Pregnancy Disabilility Leave Law (PDLL) provides for reinstatement rights to returning employees. Following pregnancy disability, an employee generally has the right to be reinstated to the same position she held before the leave, with two excpetions: (i) an empoyee has no right to return if the position simply no longer exists; (ii) an employee has no reinstatement right if each means of preserving the job or duties for the employer, such as leaving it unfilled or filling it with temporary employee, would substantially undermine the employer's ability to operate the business safely and efficiently. For obvious reason the second item particularly applies to smaller employers.
PDLL provides for leave for a period of four months. If an employee takes that leave for more than four months, the reinstatement right to the same or a comparable job does not apply unless the employer has a policy of allowing its employee to return to work after taking disability leave for longer than 4 months.
An employer may require that an employee requesting a pregnancy disability leave or transfer provide certification of the pregnancy-related disabliity from the employee's doctor. That certification generally should include the date that the empoyee became disabled, probable duration of the disability, a statement that, because of the disability, the empoyee is unable to work or to perform one or more of the essential job duties of that specific position witout undue risk, until she successfully completes her disability.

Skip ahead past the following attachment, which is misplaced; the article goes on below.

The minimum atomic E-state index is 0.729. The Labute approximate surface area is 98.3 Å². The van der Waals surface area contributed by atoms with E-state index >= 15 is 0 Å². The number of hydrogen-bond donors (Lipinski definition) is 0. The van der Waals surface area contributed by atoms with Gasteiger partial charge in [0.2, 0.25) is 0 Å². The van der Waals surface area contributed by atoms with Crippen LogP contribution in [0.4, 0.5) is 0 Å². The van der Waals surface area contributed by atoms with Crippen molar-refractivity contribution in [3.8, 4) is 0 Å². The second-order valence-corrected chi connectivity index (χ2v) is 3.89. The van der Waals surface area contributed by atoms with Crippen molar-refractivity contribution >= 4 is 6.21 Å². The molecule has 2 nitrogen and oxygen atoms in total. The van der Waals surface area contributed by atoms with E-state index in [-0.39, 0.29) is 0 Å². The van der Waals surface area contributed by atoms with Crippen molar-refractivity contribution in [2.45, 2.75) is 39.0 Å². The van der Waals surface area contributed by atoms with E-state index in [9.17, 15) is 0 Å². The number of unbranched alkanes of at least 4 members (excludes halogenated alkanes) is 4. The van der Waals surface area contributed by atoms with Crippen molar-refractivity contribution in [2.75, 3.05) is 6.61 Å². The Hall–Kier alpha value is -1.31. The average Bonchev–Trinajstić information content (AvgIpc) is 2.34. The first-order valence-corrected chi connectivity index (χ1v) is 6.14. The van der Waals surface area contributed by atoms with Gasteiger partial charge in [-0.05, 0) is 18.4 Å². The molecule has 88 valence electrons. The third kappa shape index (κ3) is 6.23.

The employer may also require a medical return to work release before allowing the employee to return to work, if that kind of policy is applied to other disabilities at the company, which are not related to pregnancy.
Under federal law, leave taken for an employee's incapacity due to pregnancy, childbirth or related medical condition is governed by FMLA, just like leave for any other "serious health condition" of an employee. However, the CFRA (California Family Rights Act) expressly excludes an employee's incapacity due to pregnancy, childbirth, or related medical condition.
Several laws protect California women from pregnancy discrimination at workplace. These laws interact with each other in complex ways. Each law and protection may or may not apply depending on the size of the employer, the employee’s length of service, and other facts. Some leaves run concurrently, while others don’t.